Syria's last major anti-government bastion, centred on the northwestern province of Idlib, was targeted by a deadly offensive by President Bashar al-Assad's forces late last year.
Here is some background about the hold-out area, where according to a UN investigation war crimes and possible crimes against humanity were committed.
- Bordering Turkey -
Idlib has a strategic location, sitting on the border with Turkey -- which has backed the rebel uprising -- and Latakia province, a regime stronghold on the Mediterranean coast and the heartland of Assad's clan.
Before war erupted in 2011, most of its population worked in agriculture, mainly growing cotton and cereals, or commuted to Aleppo, the country's second-largest city 60 kilometres (37 miles) away.
In March 2015 a coalition of Islamist fighters, including some linked to Al-Qaeda, seized the provincial capital Idlib, other key towns and government military installations.
- Jihadist 'government' -
In January 2018 fighting broke out in the area between Hayat Tahrir al-Sham (HTS), a jihadist group dominated by Syria's former Al-Qaeda affiliate, and more moderate rebels in the Turkey-backed National Liberation Front (NLF).
After making gains through combat or negotiated deals, HTS in January 2019 proclaimed administrative control of the area under a "Salvation Government".
The jihadist bastion now covers more than half of Idlib as well as adjacent parts of Hama, Aleppo and Latakia provinces.
- Idlib 'our goal' -
In 2017 Idlib was declared one of four de-escalation zones established by the three main foreign powerbrokers in Syria's conflict -- Turkey, Russia, and fellow regime ally Iran -- in a bid to reduce violence.
But late that year government forces backed by Russian air power launched an offensive on southeastern Idlib, which ended weeks later with their recapture of dozens of villages and towns there, as well as the military airport of Abu Duhur.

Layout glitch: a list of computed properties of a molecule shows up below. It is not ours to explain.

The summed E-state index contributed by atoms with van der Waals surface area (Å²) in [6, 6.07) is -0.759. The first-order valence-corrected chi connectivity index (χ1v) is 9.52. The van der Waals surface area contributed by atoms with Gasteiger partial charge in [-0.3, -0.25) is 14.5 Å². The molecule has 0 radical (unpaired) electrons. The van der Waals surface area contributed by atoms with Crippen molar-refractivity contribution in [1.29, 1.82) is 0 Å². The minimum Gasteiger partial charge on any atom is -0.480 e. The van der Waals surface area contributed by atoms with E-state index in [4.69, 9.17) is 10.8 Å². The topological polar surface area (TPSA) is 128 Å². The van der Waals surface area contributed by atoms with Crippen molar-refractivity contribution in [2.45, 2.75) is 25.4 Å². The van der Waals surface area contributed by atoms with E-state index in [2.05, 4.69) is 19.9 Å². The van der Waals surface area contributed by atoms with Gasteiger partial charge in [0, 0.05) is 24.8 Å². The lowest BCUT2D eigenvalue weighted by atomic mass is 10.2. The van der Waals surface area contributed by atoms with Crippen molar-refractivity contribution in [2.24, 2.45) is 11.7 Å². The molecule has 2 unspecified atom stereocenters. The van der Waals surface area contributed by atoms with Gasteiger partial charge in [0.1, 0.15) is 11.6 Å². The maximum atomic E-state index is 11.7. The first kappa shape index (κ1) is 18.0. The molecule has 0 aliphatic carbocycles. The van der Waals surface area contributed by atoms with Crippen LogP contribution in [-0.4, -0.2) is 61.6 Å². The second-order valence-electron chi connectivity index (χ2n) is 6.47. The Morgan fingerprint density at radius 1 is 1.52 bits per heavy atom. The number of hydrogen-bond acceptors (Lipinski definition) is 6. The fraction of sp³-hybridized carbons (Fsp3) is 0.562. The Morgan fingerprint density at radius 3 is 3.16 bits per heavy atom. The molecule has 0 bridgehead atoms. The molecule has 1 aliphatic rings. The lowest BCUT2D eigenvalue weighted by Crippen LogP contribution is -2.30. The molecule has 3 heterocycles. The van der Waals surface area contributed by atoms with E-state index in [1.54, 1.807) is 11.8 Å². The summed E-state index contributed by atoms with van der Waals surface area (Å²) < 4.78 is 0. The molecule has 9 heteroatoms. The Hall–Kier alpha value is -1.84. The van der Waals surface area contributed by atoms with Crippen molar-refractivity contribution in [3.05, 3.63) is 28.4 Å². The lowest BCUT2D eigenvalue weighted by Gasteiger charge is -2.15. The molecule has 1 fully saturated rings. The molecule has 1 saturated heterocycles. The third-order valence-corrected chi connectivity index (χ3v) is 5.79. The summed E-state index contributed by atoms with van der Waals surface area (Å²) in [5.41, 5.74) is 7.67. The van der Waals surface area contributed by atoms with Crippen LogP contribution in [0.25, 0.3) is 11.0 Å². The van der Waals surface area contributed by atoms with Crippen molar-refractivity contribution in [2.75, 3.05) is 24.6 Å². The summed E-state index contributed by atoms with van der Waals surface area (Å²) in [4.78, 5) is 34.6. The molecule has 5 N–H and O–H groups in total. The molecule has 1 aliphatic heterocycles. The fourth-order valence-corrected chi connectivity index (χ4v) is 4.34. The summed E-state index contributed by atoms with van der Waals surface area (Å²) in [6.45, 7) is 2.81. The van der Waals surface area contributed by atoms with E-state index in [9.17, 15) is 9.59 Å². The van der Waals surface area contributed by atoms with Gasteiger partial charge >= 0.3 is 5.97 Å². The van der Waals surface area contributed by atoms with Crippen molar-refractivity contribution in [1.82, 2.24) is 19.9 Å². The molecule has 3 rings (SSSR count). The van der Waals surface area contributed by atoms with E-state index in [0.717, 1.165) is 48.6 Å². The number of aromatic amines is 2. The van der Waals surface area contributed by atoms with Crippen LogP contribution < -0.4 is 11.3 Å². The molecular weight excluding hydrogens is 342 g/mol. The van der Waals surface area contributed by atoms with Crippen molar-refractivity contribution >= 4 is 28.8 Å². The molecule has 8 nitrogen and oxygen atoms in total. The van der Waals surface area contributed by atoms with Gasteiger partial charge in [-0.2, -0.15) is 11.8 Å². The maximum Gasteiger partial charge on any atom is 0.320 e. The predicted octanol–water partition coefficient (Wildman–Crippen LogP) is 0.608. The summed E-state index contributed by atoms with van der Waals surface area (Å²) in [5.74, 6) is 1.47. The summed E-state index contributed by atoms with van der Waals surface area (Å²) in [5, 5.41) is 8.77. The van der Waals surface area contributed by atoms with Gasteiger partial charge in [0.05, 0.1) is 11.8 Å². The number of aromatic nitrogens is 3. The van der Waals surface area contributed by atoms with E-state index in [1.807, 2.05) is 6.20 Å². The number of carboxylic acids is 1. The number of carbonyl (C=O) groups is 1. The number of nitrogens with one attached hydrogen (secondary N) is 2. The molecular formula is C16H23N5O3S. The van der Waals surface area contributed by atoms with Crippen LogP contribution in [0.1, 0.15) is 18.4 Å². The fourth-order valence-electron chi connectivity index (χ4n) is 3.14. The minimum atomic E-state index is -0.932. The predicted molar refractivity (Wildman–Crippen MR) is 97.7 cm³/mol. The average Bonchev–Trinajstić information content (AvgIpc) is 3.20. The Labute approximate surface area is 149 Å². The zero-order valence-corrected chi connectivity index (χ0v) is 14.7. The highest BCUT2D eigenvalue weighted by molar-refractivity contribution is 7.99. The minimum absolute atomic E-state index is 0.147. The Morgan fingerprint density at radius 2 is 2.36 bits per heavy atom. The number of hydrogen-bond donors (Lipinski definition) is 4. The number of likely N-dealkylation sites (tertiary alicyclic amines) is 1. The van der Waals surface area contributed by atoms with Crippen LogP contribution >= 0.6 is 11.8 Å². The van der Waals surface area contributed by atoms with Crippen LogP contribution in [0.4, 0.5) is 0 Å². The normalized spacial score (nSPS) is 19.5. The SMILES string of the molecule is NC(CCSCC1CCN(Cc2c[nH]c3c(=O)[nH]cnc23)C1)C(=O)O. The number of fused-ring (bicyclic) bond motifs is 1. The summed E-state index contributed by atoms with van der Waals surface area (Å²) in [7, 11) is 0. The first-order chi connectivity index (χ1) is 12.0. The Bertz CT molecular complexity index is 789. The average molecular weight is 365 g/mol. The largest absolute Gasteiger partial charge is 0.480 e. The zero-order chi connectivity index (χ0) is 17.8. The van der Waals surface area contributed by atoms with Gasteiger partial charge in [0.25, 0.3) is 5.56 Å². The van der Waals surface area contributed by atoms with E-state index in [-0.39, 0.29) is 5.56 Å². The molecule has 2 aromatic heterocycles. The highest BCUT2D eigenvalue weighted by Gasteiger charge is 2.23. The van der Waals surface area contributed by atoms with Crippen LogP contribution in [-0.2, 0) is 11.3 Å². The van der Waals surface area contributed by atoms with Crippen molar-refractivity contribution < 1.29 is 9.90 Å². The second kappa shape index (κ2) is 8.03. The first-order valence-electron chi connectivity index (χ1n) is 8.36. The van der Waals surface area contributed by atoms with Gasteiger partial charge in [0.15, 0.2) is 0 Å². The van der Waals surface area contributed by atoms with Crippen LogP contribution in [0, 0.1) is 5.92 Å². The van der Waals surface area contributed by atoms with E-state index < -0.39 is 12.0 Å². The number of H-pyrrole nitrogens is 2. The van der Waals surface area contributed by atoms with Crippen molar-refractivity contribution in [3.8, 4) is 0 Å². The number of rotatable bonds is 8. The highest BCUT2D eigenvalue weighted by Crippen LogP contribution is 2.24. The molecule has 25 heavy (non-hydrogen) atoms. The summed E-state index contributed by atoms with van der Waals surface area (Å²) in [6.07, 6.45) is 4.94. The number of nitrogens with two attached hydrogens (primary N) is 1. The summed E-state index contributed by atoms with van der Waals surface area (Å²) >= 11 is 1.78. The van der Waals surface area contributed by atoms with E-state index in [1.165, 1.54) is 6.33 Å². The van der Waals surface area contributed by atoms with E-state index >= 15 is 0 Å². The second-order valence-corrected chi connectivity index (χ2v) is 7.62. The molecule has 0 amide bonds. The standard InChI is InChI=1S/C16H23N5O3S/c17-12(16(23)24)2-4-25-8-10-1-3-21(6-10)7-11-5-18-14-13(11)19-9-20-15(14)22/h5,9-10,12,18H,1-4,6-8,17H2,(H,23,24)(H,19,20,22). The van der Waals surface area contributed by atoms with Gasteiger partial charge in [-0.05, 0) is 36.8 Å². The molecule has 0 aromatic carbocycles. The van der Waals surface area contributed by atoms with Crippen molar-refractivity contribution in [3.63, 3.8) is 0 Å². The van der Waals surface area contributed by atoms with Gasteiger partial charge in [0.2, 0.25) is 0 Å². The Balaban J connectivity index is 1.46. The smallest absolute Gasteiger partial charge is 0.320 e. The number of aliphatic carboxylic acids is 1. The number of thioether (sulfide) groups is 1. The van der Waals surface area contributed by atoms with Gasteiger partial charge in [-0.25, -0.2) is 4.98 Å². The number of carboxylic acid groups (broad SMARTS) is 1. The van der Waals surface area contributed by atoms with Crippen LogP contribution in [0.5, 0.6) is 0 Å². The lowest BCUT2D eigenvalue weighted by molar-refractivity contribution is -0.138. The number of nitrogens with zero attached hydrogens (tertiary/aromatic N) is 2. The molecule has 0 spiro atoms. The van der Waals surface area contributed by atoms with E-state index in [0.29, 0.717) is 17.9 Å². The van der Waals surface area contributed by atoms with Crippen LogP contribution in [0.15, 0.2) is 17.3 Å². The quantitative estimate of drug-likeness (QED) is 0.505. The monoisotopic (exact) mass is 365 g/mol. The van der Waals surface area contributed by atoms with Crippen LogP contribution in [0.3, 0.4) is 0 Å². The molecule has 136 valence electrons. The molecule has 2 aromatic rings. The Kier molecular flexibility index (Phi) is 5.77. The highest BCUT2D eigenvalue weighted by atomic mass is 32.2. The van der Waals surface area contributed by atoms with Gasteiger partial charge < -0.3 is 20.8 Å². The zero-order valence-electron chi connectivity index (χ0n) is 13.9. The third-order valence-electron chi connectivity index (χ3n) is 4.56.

The government then retook the other three de-escalation areas -- Eastern Ghouta near Damascus, towns in Homs province, and Syria's south -- in military assaults culminating in surrender deals.
In July 2018 Assad said: "Now Idlib is our goal."
- Buffer zone and offensives -
In September 2018 Russia and Turkey announced a deal to create a 15- to 20-kilometre buffer zone separating rebel and regime fighters.
The accord held off any major regime assault but was only partially respected: the army maintained bombing raids and jihadist groups did not withdraw as required.
Between April and August 2019, Russian-backed offensives against Idlib by the Syrian army killed around 1,000 civilians, according to the Syrian Observatory for Human Rights war monitor.
More than 400,000 people were displaced, the UN said.
From December, despite a ceasefire announced at the end of August by Moscow, Russian-backed regime forces intensified their bombing raids. Violent fighting on the ground pitted them against rebels and jihadists.
Almost one million people fled the fighting between December and early March 2020, of whom around 780,000 are still displaced, according to the UN.
Nearly 500 civilians have been killed since December, according to the Observatory.
- Chemical attacks -
The government has been accused of staging several chemical attacks in Idlib, which it denies.
A UN commission found that helicopters from a pair of regime-controlled air bases dropped chlorine-filled barrel bombs on two Idlib villages in 2014 and 2015.
The commission later concluded the army also carried out a chemical attack, probably with chlorine, on a third village in 2015.
A sarin gas attack in April 2017 hit the town of Khan Sheikhun, killing more than 80 people, according to the Britain-based Observatory, which relies on a network of sources inside Syria.
The UN and the world's chemical weapons watchdog also said that sarin gas was used and that the regime, which denies the accusations, was responsible.
In April 2020, the watchdog published an official report in which it accused the Syrian army of chemical attacks in the northern area of Latamneh in 2017.